ETF inflows put a break on gold price decline. Energy: Brent would appear to have stabilised at $105 a barrel, and is embarking upon a moderate recovering. The same is true of WTI, which has risen to $98.5 a barrel this morning. When compared with last week’s major losses, though, today’s upturn is modest. For some days, the market focused entirely on ample physical supplies, but they now seem to be paying more attention to the supply-side risks again. The situation in Iraq remains unclear. It is alleged that Kurdish fighters, supported by the Iraqi airforce, have retaken some areas held by the Sunni extremists Islamic State. At the weekend, this faction captured two smaller oilfield and the biggest Iraqi dam. In the light of this news, it is hardly surprising that oil exports from northern Iraq are still at a halt. According to the Iraqi oil ministry, exports from the south of the country amounted to 2.44 million barrels a day in July, slightly more than in June. However, according to shipment details, oil exports still amounted to an average of 2.52 million barrels a day up to 23 July, which points to a sharp dip in the final week of the month. In mid-July, Iraq was still assuming that exports were reaching 2.6 million barrels a day. Libya’s oil output currently amounts to 450,000 barrels a day, compared with 500,000 barrels a day a week ago. With hostilities there continuing, Libyan oil supplies can be expected to shrink even further, even though the oilfields are safe according to the state oil company NOC.
Precious metals: Gold is still trading below the $1,300 mark, apparently supported latterly by ETF inflows: In July, the ETFs tracked by Bloomberg on a monthly basis recorded a net inflow again for the first time since March. The 15.7 tons registered constituted the largest monthly quantity since November 2012, but one swallow doesn’t make a summer. Over the year so far on balance, there has still been an outflow of some 30 tons of gold from ETFs. In view of the headwinds presented by additional demand components, the ETF inflows will probably merely have slowed down the price decline in recent weeks. While the present negative factors remain – a strong US dollar, weak physical demand in Asia, and weak coin sales in the west – we do not envisage any serious price gains. In addition to modest coin sales in the US, Australian coin sales too, for example, dipped sharply month on month in July to 25,100 ounces.
Demand from the automobile industry for platinum and palladium remains robust. There were 16.4 million vehicle sales in the US in July, measured on a seasonally adjusted annual basis. While this was down slightly on June, when the highest figure for almost eight years was recorded, it was nevertheless up 4.5% on a year ago.
CHART OF THE DAY: Diverging development of corn prices in the US and China
Base metals: Indonesia’s trade deficit rose again in June to some $305 million, owing mainly to a drop in commodity exports. The first-half deficit amounted to $1.15 billion on account of the country’s new mineral resources policy introduced in mid-January. This is no doubt one reason for the government’s announcement yesterday that the export tax on ore concentrates would be cut to 0-7.5%. The original tax was on a progressive scale starting at 20%, but the reduced rate applies to mining companies who have made a commitment to build smelting plants in Indonesia, and is linked to construction progress. According to a government authority, the mineral ore export ban and the export tax together have resulted in at least 50 projects for the construction of smelters in Indonesia being launched, with a total value of over $31 billion. They are to be realized in the coming years. Consequently, we could soon see more supply from Indonesia on the global market again, with the situation on the nickel, bauxite and copper markets easing. Copper producer Freeport-McMoRan, which reached an agreement with the Indonesian government just over a week ago, will according to its own information be exporting copper concentrates again as of tomorrow. Since the rise in nickel prices this year in particular was due to the Indonesian export ban, we see scope for correction here in the event of higher exports.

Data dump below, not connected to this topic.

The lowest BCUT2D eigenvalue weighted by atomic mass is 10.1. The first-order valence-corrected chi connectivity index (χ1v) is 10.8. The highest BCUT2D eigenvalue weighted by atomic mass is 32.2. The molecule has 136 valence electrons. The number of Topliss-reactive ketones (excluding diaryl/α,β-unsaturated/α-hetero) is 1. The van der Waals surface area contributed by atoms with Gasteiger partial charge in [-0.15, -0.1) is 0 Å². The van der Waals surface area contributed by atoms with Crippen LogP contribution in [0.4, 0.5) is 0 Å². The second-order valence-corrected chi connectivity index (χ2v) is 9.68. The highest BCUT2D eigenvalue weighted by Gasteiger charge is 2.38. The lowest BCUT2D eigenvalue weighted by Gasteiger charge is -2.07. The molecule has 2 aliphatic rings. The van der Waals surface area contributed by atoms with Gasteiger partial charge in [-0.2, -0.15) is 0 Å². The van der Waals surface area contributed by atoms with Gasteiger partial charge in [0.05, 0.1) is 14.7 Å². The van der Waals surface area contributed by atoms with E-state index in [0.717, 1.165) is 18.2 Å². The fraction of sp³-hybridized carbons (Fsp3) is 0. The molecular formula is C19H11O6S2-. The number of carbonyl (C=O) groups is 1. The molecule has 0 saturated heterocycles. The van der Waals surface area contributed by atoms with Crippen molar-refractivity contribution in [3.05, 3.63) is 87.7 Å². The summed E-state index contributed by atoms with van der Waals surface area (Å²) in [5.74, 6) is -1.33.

Agriculturals: While corn is trading at a four-year low in Chicago, prices in China are soaring. Corn has risen 10% so far this year on the Dalian spot market to hit a new high. On the futures market, contracts maturing in September are trading at a multi-year high. Some of the country’s major cultivation areas, amounting to 4 million hectares, are suffering a drought. This brings a threat of a lower yield, especially in the central Chinese provinces Henan, Shaanxi and Hubei.
However, forecasts are still predicting a record corn harvest in China. The USDA, for example, raised its forecast in July by 2 million tons to 222 million, which it expects to match consumption. The International Grains Council has not amended its estimate of 220 million tons. Chinese official forecasts too give a figure of 223 million tons, as higher output is expected in the northwest of the country. Even in the event of a lower crop, therefore, China would probably only have to import a little more corn, especially since it has been building up inventories on a generous scale in recent years, and is highly restrictive with imports of genetically modified varieties. While imports have been high by past standards in recent years, in absolute terms they have been low at a maximum 5.2 million tons in 2011/12, as the country is still adhering to a policy of being as self-sufficient as possible. The USDA envisages imports of 3 million tons in 2014/15.